Bacterial conjunctivitis home care
Bacterial conjunctivitis, also known as bacterial pink eye, is a highly contagious condition that affects the membrane lining the outer surface of the eye.
While antibiotic eye drops are the most effective treatment option, there are a few home remedies that can also provide additional relief. For example, normal over-the-counter drops can help with itching and provide temporary relief. Look for “lubricating” drops or “artificial tears”.
Other remedies include the use of warm compresses to reduce inflammation, keeping the affected eye clean and avoiding shared items such as towels or pillows. However, please note that home remedies should not be relied upon solely and that medical attention should be sought if symptoms persist or worsen.
Viral pink eye home care
Viral pink eye, also known as viral conjunctivitis, can be a bothersome and highly contagious condition. While antibiotic treatment is the best course of action for healing the virus, some home remedies can relieve symptoms and aid this healing process along with medication.
For instance, placing a cool compress over your affected eye for 10-15 minutes can help reduce inflammation and ease discomfort.
Another effective remedy is applying aloe vera gel, which is known for its soothing and anti-inflammatory properties. Additionally, of course, keeping your hands clean and avoiding touching your eyes can help prevent the spread of the infection.
Allergic pink eye home care
Allergic pinkeye, also known as allergic conjunctivitis, is a condition caused by an allergic reaction such as hay fever, resulting in the inflammation of the conjunctiva. Symptoms include redness, itching and watery eyes.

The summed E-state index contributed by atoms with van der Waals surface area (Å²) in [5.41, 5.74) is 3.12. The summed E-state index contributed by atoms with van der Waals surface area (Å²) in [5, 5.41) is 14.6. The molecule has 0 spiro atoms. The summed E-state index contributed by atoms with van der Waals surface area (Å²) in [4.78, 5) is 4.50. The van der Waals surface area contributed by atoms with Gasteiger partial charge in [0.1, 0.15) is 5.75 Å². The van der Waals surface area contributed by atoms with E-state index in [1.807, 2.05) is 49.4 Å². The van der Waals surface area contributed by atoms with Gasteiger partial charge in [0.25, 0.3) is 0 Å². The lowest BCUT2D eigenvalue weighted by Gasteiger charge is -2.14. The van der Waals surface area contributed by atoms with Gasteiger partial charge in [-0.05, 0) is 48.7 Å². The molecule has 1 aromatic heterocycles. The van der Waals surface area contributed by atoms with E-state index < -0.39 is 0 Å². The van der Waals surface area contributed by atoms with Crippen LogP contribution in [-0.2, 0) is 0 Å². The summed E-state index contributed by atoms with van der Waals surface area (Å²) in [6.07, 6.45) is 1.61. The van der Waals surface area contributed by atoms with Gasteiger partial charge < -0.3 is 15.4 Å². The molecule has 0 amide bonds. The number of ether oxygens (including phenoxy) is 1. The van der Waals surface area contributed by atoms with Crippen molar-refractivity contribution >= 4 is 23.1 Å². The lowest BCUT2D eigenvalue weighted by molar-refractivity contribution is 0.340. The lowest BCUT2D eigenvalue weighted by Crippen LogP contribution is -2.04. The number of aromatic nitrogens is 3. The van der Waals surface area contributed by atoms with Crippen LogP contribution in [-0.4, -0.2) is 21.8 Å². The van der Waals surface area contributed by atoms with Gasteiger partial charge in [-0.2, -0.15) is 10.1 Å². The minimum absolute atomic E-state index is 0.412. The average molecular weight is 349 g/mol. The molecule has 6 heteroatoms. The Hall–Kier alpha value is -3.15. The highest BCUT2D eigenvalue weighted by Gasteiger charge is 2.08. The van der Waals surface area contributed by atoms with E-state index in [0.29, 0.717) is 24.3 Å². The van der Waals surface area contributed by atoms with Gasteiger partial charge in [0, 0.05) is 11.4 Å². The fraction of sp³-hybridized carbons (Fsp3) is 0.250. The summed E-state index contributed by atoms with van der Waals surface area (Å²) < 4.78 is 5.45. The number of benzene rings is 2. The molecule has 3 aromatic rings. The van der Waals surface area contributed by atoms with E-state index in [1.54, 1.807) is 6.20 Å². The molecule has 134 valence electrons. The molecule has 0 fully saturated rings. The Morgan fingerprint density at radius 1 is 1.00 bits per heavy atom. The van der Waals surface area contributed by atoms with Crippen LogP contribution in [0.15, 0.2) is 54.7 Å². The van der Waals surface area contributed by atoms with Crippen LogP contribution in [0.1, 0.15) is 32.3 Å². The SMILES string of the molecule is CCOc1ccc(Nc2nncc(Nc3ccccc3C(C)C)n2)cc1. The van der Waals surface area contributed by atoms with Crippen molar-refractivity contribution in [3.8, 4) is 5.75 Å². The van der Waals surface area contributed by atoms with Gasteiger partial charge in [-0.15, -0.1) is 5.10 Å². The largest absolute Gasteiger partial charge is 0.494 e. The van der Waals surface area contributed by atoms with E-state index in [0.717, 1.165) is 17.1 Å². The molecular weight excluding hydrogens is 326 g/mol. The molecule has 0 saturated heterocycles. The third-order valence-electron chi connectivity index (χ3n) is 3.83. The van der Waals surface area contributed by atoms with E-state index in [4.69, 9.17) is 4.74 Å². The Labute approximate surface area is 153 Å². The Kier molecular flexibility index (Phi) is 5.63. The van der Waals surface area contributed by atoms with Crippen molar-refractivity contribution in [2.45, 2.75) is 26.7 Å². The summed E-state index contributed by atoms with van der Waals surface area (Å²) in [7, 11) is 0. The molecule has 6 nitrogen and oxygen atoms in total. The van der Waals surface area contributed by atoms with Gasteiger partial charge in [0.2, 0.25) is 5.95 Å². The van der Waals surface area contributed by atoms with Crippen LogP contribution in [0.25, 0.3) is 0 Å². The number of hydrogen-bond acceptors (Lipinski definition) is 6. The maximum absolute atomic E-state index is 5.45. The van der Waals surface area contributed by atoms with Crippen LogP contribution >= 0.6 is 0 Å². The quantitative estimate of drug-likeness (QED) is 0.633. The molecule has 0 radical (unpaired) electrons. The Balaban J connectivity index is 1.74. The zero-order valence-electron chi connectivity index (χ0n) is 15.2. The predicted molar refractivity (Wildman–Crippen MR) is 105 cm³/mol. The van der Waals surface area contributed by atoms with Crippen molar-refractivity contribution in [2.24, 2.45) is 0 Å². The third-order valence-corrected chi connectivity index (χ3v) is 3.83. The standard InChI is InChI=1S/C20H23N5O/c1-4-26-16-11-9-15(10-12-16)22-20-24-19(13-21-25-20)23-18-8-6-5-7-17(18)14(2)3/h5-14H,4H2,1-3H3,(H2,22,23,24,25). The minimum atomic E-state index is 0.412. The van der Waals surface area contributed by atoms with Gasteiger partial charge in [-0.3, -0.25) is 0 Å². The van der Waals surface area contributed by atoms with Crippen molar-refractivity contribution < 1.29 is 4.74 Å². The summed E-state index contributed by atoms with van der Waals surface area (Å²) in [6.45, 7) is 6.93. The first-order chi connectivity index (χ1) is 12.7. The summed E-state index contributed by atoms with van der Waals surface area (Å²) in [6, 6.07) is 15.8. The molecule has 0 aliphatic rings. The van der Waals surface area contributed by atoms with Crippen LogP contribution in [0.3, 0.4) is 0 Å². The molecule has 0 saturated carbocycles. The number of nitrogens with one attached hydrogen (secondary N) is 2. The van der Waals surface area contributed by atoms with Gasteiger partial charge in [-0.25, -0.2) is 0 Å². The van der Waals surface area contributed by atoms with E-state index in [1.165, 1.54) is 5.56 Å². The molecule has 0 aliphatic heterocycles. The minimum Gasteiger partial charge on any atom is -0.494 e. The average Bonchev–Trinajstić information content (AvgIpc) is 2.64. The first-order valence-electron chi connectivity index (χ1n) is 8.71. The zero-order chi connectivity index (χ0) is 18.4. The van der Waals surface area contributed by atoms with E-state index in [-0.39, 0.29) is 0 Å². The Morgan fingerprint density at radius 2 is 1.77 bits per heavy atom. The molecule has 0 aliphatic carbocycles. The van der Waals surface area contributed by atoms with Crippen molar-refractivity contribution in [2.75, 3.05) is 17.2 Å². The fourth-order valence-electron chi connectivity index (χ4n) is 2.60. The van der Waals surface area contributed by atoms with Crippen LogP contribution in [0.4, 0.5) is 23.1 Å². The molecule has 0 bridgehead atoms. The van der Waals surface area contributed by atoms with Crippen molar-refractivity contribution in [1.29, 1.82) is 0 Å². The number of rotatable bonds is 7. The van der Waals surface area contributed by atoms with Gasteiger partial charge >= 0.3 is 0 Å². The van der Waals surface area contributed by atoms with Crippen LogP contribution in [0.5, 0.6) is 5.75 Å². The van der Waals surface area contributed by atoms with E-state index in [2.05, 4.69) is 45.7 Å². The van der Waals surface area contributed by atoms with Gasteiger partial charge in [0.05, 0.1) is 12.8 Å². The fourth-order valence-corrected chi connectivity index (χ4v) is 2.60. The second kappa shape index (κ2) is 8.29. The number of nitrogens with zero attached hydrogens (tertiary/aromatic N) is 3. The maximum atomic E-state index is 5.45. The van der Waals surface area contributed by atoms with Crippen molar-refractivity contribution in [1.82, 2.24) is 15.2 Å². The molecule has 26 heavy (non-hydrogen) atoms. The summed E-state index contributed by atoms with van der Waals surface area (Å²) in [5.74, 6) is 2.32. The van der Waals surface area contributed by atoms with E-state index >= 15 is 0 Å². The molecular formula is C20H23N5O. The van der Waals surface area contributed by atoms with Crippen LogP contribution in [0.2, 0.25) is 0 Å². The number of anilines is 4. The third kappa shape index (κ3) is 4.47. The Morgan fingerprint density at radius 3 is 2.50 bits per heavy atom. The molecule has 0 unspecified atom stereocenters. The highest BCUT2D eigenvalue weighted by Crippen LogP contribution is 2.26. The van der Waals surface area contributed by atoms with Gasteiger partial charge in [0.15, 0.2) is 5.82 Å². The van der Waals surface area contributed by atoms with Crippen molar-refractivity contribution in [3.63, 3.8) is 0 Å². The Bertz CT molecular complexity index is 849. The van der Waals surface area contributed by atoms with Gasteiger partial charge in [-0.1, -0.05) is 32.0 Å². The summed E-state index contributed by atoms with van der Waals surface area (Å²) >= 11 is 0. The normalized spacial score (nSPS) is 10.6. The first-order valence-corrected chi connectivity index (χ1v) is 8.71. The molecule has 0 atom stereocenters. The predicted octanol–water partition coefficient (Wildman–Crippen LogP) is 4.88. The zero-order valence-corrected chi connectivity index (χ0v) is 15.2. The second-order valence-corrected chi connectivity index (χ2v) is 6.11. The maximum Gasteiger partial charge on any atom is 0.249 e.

In addition to any medical care you receive, there are home remedies that can help control the allergic reaction and alleviate symptoms. Some of these remedies include using a cold compress with a fresh cotton ball and clean water, avoiding allergens and rinsing the eyes with saline solution regularly.
It is always best to visit a doctor for a proper diagnosis and treatment plan, but these remedies can provide some relief in the meantime.
When to seek medical care
If you’re experiencing any symptoms of pink eye, such as redness, itching and green or white discharge from the eye, it’s important to seek medical care. A medical professional can diagnose pink eye and recommend the appropriate treatment, whether it be prescription eye drops, medication or ointments.
It’s especially important to seek medical care if you wear contact lenses, as pink eye can cause significant complications and may even lead to vision loss if left untreated. Don’t hesitate to schedule an appointment with your healthcare provider if you suspect you have pink eye.
How to avoid reinfection
Once your pink eye has cleared up, it’s important to avoid reinfecting yourself. Make sure you throw out any eye makeup or applicators you used when you had conjunctivitis and get rid of disposable contact lenses and solutions if you used them during your infection.
Thoroughly disinfect hard contact lenses, eyeglasses and your lens cases – all three can harbour bacteria. You can read more about how to properly clean these items in our helpful guides available at our Optical Centre.